Digital health startup Ro just raised half a billion dollars. Here's how the CEO plans to spend the cash in his quest to overthrow the existing healthcare system.
- Ro, a digital health startup that offers prescription delivery and telemedicine, raised $500 million.
- The funding round came together over four weeks, cofounder and CEO Zachariah Reitano told Insider.
- Ro will invest in expanding its pharmacy service and plans to add capabilities like remote patient monitoring.
- See more stories on Insider’s business page.
Ro just raised one of the largest funding rounds ever for a direct-to-consumer healthcare startup.
The digital health startup announced Tuesday that it raised $500 million in Series D funding at an undisclosed valuation. Existing investors General Catalyst, FirstMark Capital, and TQ Ventures led the round, which came together in just under four weeks, cofounder and CEO Zachariah Reitano told Insider.
Ro, which got its start selling Viagra and hair-loss treatments online, now offers prescription delivery, telemedicine, and in-home care. Reitano said he plans to use the new funding to carry out an ambitious plan to unseat traditional healthcare companies that handle everything from insurance to hospital stays.
Raising massive war chests has become common for direct-to-consumer healthcare startups over the past year. Many have benefited from the coronavirus pandemic, which closed in-person clinics and spurred a migration to telemedicine. The result has been a record-breaking year for healthcare VC funding in 2020. And Ro competitor Hims recently went public via SPAC at a $1.6 billion valuation.
The latest infusion of funding will help Ro accomplish its goal of reshaping the healthcare industry more quickly, Reitano said.
In practice, that looks like a suite of new offerings for Ro patients, with a particular focus on in-home care, Reitano said. Ro acquired Workpath, a company that provides on-demand phlebotomists for routine procedures in patients’ homes, in December. Since then, it has already tapped into that network to help vaccinate house-bound at-risk patients against COVID-19 in New York.
Reitano’s ambitions go beyond vaccinations. He wants to slash healthcare spending so meaningfully that the market in which his company operates shrinks by a third or even half.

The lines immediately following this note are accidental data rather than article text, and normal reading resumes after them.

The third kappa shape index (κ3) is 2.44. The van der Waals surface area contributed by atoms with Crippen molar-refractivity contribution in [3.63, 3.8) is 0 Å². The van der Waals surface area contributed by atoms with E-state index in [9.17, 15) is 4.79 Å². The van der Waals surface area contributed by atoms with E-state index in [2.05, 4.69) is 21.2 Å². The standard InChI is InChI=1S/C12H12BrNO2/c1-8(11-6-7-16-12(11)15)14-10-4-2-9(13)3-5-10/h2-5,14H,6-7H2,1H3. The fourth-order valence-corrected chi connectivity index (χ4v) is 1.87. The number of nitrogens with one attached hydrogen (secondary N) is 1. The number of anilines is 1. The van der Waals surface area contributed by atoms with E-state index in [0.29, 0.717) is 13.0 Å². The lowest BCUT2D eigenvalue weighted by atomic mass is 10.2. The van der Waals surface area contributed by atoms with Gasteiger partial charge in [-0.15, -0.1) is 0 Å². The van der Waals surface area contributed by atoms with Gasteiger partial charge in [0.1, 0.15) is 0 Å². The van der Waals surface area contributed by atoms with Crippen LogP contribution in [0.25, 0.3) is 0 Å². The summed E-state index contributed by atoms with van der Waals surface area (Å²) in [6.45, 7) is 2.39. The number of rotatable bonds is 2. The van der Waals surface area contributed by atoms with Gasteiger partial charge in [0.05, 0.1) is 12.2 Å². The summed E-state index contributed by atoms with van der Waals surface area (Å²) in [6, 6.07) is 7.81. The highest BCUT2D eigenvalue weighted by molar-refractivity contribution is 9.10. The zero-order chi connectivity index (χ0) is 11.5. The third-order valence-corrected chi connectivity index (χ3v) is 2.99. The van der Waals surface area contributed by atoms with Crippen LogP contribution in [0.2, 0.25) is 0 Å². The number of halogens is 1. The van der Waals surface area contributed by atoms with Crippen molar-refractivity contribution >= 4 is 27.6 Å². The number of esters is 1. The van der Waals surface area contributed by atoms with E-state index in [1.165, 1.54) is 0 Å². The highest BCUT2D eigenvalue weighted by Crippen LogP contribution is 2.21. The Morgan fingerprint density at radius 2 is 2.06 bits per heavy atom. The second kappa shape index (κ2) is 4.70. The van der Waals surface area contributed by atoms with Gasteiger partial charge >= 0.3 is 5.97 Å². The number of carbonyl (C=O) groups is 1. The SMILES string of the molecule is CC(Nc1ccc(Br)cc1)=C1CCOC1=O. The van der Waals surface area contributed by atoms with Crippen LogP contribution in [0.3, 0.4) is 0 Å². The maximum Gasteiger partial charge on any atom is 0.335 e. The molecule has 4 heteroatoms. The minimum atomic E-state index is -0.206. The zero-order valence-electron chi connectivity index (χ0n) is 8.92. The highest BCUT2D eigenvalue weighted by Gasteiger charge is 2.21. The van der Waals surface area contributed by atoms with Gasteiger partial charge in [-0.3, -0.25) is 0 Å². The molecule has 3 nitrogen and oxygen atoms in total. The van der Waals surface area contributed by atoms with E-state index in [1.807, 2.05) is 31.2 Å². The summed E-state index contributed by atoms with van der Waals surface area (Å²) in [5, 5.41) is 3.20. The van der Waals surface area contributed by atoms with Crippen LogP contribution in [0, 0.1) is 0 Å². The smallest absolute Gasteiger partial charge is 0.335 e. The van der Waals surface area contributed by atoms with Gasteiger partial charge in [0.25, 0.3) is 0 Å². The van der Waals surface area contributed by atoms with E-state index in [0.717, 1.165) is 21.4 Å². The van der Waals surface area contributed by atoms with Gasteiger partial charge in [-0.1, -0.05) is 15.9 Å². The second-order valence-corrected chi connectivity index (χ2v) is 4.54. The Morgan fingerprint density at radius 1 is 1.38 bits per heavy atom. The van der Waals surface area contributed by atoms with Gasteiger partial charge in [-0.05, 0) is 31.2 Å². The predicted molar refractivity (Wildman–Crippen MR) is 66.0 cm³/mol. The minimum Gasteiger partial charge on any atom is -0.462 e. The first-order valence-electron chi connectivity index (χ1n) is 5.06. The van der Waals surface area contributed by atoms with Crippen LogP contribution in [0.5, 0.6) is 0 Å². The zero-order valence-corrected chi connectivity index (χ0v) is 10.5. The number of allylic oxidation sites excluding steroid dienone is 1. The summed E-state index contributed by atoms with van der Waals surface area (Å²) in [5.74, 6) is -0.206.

“In healthcare, you’ll hear a lot of founders say how amazing it is that the market is so large. That makes my blood boil. It’s not amazing. It should be half the size,” Reitano said.
$500 million will help Ro expand its physical footprint
Ro was founded in 2017 and has raised $876 million to date. Reitano told Insider he plans to eventually take the company public, but said he didn’t want the distractions that come with the SPAC frenzy or a public listing at this time.
The $500 million in funding is going to build technology and other tools to help Ro decrease the amount the average American patient spends on healthcare. Reitano said Ro wants to offer an insurance plan of its own eventually, though he said it would be different than current health insurance offerings.
The company doesn’t currently take insurance, and Reitano said that won’t change. Right now, Ro charges patients up front for medications and services
Ro plans to use the cash it raised to open more pharmacy distribution centers to help ship medications more quickly and at a lower cost. Ro plans to have 10 centers by the end of this year, and 15 centers by the end of 2022. Ro currently offers roughly 500 different generic medications for conditions like anxiety or diabetes for $5 or less.
Ro wants to eliminate the middlemen in healthcare
Ro wants to eliminate inexpensive or inefficient healthcare processes, like the administrative work that helps insurance companies pay claims, so that it can dramatically cut costs and provide a better experience for patients, Reitano said.
Another process that should be on the chopping block is the practice of annual physicals, Reitano said. Continuous monitoring, whether from a Ro-integrated at-home device or a Workpath-dispatched medical professional, can give patients a better idea of their health in the long term and free clinicians to focus on patients who need to go to a hospital.
“The idea of a checkup should disappear,” Reitano said. “It should just be continuous.”
Reitano said his radical and well-funded vision for the future of healthcare comes from close to home. His father, a physician, helped treat his family’s array of medical needs early on. The goal then, Reitano said, was to have everyone live a happy and fulfilling life regardless of their health status. He didn’t see why other people without physician fathers couldn’t get the same kind of care and has built the technology to make it a reality.
“The only way we as a society invest in technology is to turn luxuries into commodities,” Reitano said. “From the printing press to the iPhone, technology solves scarcity, and high-quality healthcare is scarce.”
Learn more about the remote patient monitoring industry and the top RPM companies & startups leading the charge.
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